After All These Years, Can Harvey Weinstein Still Be Prosecuted for Sexual Assault?

One of the most powerful producers in Hollywood history has now been accused by more than 60 women of sexual harassment or assault. Six women have accused him of rape.

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Perhaps one of the better known of these accusers is Rose McGowan, known for dating scary rocker Marilyn Manson and roles in films like Scream and TV show Charmed. In a tweet directed to Amazon’s Jeff Bezos, McGowan stated that she told Amazon’s studio head that Weinstein raped her. She has not publicly detailed her version of events, nor is it clear if she reported the incident to police. However, in 1997 she reached a $100,000 settlement with Weinstein “after an episode in a hotel room during the Sundance Film Festival.”

In The New Yorker’s bombshell report of sexual assault allegations against Weinstein, actress Lucia Stoller said the producer forced her to perform oral sex on him in his NYC office in 2004 — a felony punishable by five to 25 years in prison if Weinstein is convicted. But can he still be indicted?

First, the state where a person is attacked determines how long a prosecutor has to press charges. In 2006 New York removed its statute of limitations for criminal sexual assault, so the NYPD could very well indict Weinstein for alleged acts in that state. Before that, unless charges of rape were brought within five years, there could be no prosecution.

In California, the statute of limitations for felony sexual assault, including rape, was 10 years. However, California eliminated any statute of limitations for rape (it used to be 10 years for felony sex offenses). But the new law only applies to crimes committed after January 1, 2017. So any felony sex offenses committed by Weinstein in California before January 1, 2017, are still subject to the 10-year statute of limitations.

However, “It is very unlikely that a prosecutor would go forward on a case that’s 13, 14 years old,” said Manny Medrano, a Los Angeles-based criminal defense lawyer and former federal prosecutor. The problems with old cases include lack of any DNA. The prosecution is also going to have to explain why the accuser took so long to reveal these accusations.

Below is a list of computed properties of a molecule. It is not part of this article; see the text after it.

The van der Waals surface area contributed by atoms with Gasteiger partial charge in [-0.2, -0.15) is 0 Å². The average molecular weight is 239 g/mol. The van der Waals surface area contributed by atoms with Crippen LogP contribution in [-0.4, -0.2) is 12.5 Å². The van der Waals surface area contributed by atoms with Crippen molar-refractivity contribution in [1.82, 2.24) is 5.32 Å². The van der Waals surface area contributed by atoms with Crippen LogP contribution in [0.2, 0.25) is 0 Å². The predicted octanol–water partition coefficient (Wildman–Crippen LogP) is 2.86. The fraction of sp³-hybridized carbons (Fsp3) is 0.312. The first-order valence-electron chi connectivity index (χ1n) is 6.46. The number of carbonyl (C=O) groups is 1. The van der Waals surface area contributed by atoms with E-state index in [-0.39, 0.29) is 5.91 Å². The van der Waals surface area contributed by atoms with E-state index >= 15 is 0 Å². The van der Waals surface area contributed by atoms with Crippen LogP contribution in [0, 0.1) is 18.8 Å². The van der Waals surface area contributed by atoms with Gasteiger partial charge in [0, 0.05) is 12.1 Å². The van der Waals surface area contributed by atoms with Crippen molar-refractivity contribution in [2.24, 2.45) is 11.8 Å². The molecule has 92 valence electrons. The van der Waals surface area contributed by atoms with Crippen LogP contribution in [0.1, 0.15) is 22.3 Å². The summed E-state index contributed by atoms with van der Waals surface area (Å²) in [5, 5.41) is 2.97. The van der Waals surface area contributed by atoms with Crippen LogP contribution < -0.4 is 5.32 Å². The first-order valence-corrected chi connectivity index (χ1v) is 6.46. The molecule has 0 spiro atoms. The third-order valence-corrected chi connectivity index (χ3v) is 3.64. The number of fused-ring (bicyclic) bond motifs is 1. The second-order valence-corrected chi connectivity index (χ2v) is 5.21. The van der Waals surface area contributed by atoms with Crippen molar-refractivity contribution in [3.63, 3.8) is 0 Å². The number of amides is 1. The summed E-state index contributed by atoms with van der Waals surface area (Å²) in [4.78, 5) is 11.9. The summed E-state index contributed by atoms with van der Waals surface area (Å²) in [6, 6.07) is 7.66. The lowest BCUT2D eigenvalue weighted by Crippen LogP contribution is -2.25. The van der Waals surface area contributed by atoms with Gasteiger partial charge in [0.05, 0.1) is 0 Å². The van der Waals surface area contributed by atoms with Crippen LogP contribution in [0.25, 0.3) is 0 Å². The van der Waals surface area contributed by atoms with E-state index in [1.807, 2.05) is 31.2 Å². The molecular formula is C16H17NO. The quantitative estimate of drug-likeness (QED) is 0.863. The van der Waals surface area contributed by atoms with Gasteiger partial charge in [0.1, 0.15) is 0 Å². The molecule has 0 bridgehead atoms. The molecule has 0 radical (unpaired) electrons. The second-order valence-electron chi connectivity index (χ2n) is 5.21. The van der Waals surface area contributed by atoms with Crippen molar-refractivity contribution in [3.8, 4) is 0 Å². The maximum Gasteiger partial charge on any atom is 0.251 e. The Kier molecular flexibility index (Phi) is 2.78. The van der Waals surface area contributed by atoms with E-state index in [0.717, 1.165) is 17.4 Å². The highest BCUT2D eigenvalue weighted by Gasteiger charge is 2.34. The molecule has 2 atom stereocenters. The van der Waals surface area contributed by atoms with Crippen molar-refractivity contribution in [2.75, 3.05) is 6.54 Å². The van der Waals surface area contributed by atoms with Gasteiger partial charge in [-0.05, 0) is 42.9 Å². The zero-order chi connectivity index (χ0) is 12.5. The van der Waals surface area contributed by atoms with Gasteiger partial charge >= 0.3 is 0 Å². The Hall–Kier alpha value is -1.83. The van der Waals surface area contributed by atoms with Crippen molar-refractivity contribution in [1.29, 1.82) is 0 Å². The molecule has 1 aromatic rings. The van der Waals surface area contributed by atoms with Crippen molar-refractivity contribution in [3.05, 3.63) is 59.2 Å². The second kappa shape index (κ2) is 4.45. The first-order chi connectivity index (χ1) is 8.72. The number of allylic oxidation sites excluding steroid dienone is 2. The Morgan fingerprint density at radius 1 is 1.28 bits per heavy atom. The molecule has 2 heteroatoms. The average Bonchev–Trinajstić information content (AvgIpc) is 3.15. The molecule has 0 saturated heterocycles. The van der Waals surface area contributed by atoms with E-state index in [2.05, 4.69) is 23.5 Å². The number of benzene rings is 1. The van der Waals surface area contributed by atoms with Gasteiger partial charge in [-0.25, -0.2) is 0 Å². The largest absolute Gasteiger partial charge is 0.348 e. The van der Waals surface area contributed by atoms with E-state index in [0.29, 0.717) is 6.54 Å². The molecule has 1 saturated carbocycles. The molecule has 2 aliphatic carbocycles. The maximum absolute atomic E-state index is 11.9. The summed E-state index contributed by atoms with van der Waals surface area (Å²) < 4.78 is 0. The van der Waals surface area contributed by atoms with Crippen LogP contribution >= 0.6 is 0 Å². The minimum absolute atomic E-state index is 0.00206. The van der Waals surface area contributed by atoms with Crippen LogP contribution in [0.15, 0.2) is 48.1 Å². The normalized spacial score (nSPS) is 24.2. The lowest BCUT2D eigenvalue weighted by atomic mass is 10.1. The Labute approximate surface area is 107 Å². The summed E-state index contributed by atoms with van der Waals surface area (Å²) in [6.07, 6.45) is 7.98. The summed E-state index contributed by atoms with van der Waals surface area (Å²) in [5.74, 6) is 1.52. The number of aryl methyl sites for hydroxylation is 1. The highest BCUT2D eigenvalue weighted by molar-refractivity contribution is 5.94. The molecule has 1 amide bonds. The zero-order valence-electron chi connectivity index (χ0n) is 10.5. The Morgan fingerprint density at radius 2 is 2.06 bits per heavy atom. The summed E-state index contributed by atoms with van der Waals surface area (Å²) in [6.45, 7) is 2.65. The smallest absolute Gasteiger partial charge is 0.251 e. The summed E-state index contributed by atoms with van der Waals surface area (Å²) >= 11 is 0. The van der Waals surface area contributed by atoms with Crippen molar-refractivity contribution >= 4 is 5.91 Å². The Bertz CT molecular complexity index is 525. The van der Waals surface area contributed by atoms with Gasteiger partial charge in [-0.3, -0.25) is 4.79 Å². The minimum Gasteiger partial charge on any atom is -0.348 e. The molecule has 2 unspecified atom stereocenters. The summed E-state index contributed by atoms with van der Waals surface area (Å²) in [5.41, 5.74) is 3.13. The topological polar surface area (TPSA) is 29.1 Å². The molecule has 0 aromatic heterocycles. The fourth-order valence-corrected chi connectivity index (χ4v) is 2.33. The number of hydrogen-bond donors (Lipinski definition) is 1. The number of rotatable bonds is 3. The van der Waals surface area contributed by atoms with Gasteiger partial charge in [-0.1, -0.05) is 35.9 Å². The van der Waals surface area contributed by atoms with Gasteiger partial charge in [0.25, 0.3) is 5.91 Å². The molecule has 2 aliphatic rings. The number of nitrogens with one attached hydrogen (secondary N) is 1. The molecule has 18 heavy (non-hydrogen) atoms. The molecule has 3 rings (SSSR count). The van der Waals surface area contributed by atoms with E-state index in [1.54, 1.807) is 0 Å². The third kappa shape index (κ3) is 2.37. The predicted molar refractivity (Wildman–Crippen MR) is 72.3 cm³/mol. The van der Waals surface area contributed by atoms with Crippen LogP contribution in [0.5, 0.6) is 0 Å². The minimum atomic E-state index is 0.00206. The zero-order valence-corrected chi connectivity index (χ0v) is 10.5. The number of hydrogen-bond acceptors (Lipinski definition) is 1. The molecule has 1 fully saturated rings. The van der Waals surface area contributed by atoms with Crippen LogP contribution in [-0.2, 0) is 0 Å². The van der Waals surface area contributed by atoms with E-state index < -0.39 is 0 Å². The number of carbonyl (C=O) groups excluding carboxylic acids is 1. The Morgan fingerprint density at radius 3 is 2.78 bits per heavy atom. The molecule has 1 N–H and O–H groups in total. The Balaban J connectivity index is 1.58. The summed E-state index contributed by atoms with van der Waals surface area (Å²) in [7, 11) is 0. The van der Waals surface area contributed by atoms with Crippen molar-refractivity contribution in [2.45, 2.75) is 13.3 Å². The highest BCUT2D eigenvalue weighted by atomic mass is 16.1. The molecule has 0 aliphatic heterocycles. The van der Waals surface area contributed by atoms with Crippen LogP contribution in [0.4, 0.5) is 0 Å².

In fact, in March 2015 an Italian-Filipina actress, Ambra Battilana Gutierrez, secured an audio recording of Weinstein admitting groping her. But prosecutors in New York still decided not to proceed with the case. A successful criminal prosecution of Weinstein is far from a slam dunk, despite the large number of women coming out of the woodwork to now accuse him.

Take the example of Bill Cosby, who was accused of sexual misconduct by 58 women. Despite that, only one other woman besides his accuser Andrea Constand was allowed to testify in Cosby’s trial, and that resulted in a hung jury in June. So don’t be surprised if the only place you see an ultra powerful Hollywood producer prosecuted for these crimes is a future episode of Law and Order: Special Victims Unit.

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On the other hand, civil suits could be a lot more successful and financially painful for Weinstein and his company. Weinstein could even be sued by other shareholders of The Weinstein Co.

What do you think? Should there be statutes of limitation for felony sex offenses like rape? Should taxpayer funds go toward a potentially very difficult and expensive prosecution of Weinstein? Or should his accusers bring their own civil suits?

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